[SciPy-User] pylab

Joshua Holbrook josh.holbrook@gmail....
Tue Jul 20 18:17:42 CDT 2010


On Tue, Jul 20, 2010 at 3:12 PM, Benjamin Root <ben.root@ou.edu> wrote:
> On Tue, Jul 20, 2010 at 12:24 PM, <PHobson@geosyntec.com> wrote:
>>
>> > > Ben and Pierre,
>> > >
>> > > Thanks for the tips! Glad I chimed in here b/c I've definitely learned
>> > something. I'm often pulling data out from a database, so null records
>> > come back to me as None's. I'll be sure to set a CASE statement now that
>> > fills the NULLs in with an obviously junk value that I can mask from now
>> > on.
>> > >
>> > > -paul
>>
>> > Why not user your None as said junk value?
>> >
>> > --Josh
>>
>> All my existing routines just throw values from the database (Postgres or
>> MS SQL) cursor directly into numpy arrays. As Pierre pointed out, the None
>> values force the array's dtype to object.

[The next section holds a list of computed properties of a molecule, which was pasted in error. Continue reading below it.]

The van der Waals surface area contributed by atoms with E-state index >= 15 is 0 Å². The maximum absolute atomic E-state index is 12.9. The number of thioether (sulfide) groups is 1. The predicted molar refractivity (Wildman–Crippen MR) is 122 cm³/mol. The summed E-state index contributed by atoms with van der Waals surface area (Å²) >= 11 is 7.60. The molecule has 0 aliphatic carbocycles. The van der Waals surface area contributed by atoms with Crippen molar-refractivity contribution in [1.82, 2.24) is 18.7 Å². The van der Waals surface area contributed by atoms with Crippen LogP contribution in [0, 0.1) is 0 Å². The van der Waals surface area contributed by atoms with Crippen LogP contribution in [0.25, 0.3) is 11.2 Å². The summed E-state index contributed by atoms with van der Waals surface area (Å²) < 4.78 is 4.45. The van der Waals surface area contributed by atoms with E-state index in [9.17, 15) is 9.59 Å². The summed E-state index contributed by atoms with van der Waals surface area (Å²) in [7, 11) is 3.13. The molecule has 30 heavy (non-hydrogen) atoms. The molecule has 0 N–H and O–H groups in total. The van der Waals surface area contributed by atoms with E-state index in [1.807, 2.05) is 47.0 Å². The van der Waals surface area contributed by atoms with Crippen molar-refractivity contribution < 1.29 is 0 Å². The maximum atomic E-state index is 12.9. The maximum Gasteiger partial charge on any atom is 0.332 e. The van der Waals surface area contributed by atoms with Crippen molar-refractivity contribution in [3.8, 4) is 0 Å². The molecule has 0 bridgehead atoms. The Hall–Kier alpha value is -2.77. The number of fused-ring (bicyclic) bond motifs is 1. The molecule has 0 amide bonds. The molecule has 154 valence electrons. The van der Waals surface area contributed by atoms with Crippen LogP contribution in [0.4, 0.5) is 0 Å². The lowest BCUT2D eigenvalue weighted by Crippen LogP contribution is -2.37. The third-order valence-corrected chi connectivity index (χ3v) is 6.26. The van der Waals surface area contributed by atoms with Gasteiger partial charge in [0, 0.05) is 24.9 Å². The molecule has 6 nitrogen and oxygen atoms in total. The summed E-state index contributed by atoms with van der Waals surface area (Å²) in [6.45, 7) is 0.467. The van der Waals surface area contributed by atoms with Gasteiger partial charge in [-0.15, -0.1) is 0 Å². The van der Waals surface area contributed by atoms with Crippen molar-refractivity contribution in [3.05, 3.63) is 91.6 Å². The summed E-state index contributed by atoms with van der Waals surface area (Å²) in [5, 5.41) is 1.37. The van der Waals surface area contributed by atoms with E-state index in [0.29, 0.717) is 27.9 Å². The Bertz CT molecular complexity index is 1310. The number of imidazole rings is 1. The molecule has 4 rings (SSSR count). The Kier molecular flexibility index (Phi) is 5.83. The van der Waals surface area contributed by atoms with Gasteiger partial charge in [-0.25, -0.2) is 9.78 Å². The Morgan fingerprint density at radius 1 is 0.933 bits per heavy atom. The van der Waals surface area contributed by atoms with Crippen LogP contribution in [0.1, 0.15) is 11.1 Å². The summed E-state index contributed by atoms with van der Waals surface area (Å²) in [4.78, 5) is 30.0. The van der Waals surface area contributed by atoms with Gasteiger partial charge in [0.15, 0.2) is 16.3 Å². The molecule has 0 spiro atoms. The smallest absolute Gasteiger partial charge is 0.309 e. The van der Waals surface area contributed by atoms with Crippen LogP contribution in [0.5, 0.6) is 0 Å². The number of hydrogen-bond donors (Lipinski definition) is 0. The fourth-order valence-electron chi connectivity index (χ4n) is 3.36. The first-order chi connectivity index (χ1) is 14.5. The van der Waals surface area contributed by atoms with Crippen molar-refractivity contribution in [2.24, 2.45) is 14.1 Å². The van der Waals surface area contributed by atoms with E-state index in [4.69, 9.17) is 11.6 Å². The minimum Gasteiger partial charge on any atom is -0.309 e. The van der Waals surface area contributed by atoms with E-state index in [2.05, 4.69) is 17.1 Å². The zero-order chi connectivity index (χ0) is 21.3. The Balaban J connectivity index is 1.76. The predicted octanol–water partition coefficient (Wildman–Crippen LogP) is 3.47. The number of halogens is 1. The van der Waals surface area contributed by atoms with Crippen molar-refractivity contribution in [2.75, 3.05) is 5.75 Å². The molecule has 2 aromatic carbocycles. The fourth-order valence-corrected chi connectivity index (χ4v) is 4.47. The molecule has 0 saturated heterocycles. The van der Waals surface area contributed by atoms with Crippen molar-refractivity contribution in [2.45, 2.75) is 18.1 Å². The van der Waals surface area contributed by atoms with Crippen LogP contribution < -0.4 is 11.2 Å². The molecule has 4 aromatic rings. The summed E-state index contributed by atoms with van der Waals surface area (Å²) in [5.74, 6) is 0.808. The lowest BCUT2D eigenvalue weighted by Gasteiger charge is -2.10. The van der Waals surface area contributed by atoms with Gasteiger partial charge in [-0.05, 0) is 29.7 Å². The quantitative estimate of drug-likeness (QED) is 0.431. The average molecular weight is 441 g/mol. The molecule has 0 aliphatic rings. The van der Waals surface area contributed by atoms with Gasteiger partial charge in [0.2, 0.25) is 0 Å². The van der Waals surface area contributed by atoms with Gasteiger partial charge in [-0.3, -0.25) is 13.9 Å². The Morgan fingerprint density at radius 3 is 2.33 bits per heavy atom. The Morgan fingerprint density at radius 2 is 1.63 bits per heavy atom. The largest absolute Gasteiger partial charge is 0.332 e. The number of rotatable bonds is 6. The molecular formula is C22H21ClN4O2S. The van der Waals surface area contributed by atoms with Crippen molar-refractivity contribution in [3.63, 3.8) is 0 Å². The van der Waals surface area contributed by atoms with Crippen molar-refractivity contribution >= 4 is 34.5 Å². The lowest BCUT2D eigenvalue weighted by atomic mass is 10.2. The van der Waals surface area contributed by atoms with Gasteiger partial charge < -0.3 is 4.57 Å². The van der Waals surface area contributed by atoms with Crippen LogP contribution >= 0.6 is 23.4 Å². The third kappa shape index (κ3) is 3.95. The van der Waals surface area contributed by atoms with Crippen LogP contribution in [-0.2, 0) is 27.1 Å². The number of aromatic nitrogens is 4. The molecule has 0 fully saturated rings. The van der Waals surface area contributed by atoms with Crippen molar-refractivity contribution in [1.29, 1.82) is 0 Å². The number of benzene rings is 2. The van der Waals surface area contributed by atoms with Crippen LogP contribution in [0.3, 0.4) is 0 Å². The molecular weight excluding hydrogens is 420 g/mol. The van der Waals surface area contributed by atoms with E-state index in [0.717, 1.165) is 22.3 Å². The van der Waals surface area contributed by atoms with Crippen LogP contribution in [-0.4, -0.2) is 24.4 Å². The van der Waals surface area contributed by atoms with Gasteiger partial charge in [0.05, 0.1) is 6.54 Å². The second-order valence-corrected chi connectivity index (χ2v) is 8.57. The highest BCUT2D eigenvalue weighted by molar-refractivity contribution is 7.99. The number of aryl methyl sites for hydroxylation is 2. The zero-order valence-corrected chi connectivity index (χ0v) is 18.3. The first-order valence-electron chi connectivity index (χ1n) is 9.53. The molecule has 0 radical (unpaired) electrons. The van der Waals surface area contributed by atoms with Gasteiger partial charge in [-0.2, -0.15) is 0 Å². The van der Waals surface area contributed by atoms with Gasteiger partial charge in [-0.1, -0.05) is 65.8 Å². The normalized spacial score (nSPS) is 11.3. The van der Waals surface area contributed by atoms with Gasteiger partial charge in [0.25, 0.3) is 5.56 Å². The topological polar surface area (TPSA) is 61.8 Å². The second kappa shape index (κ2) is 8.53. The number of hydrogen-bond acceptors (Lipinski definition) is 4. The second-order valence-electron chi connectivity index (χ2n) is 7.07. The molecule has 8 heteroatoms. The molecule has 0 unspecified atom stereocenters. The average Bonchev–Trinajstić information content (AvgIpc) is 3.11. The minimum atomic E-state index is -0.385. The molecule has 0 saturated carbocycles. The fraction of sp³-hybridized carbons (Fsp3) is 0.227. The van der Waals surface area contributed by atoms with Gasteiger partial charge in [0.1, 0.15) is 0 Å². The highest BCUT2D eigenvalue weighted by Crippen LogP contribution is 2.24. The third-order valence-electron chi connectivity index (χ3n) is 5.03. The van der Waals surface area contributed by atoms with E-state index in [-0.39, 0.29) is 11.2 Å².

>>
>> In [40]: x
>> Out[40]: array([2.5, 12.2, 5, None], dtype=object)
>>
>> I could easily mask the Nones, but switching it over to a value such as
>> -99999 would let it me keep the dtype as float or integer. Probably not a
>> big deal at the moment, but I'm trying to adopt as many best practices as
>> possible so nothing comes back to bite me later on. (Negative values are
>> pretty rare in environmental data, so I think it's a safe bet).
>> -paul
>>
>
> As a general rule, magic values can be very tricky to work with, and it is a
> good idea to think out conventions.  I was just bitten by a bug where a
> previous developer wanted coordinate values of exactly 0.0 (yes, floating
> point) to mean something special, but had no constraints for the domain.
>  So, once in a blue moon, a data point would get processed differently than
> all the others, causing slightly odd analysis results.
>
> So, my personal rule is to use NaNs whenever/where-ever possible because if
> they sneak into a calculation unexpectedly, they will usually propagate such
> that your program breaks -- which is a good thing.  Bad results that appear
> to be good is a bad thing.  When you have to do integers, pick a magic value
> that is impossible (e.g., negative value for temperature in Kelvins), and
> document that magic value.
>
> I hope this is helpful.
>
> Ben Root
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>

Hmm! Yeah, NaN would make more sense. >_<


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